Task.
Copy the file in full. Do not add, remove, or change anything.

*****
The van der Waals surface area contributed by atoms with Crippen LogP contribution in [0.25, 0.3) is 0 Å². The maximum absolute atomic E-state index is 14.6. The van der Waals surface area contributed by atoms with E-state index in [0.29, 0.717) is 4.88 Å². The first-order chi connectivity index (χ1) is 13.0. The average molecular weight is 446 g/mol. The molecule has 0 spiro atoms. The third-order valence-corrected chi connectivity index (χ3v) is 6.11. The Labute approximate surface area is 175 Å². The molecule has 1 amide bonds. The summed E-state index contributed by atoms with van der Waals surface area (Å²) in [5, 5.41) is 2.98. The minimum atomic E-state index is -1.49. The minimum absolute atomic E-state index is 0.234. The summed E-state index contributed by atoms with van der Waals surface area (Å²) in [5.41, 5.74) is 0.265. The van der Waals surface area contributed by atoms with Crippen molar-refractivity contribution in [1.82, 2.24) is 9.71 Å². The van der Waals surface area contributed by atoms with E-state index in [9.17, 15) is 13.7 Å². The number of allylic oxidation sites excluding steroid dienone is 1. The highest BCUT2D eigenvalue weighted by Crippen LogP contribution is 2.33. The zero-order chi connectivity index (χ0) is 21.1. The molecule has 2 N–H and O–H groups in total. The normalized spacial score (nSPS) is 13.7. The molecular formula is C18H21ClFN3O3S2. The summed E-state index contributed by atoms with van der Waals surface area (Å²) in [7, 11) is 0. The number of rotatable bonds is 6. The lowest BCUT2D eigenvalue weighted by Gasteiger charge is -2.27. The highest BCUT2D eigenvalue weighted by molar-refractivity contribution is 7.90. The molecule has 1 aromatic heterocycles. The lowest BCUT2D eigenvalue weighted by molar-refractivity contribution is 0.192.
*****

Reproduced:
The van der Waals surface area contributed by atoms with Crippen LogP contribution in [0.25, 0.3) is 0 Å². The maximum absolute atomic E-state index is 14.6. The van der Waals surface area contributed by atoms with E-state index in [0.29, 0.717) is 4.88 Å². The first-order chi connectivity index (χ1) is 13.0. The average molecular weight is 446 g/mol. The molecule has 0 spiro atoms. The third-order valence-corrected chi connectivity index (χ3v) is 6.11. The Labute approximate surface area is 175 Å². The molecule has 1 amide bonds. The summed E-state index contributed by atoms with van der Waals surface area (Å²) in [5, 5.41) is 2.98. The minimum atomic E-state index is -1.49. The minimum absolute atomic E-state index is 0.234. The summed E-state index contributed by atoms with van der Waals surface area (Å²) in [5.41, 5.74) is 0.265. The van der Waals surface area contributed by atoms with Crippen molar-refractivity contribution in [1.82, 2.24) is 9.71 Å². The van der Waals surface area contributed by atoms with E-state index in [9.17, 15) is 13.7 Å². The number of allylic oxidation sites excluding steroid dienone is 1. The highest BCUT2D eigenvalue weighted by Crippen LogP contribution is 2.33. The zero-order chi connectivity index (χ0) is 21.1. The molecule has 2 N–H and O–H groups in total. The normalized spacial score (nSPS) is 13.7. The molecular formula is C18H21ClFN3O3S2. The summed E-state index contributed by atoms with van der Waals surface area (Å²) in [7, 11) is 0. The number of rotatable bonds is 6. The lowest BCUT2D eigenvalue weighted by Gasteiger charge is -2.27. The highest BCUT2D eigenvalue weighted by molar-refractivity contribution is 7.90. The molecule has 1 aromatic heterocycles. The lowest BCUT2D eigenvalue weighted by molar-refractivity contribution is 0.192.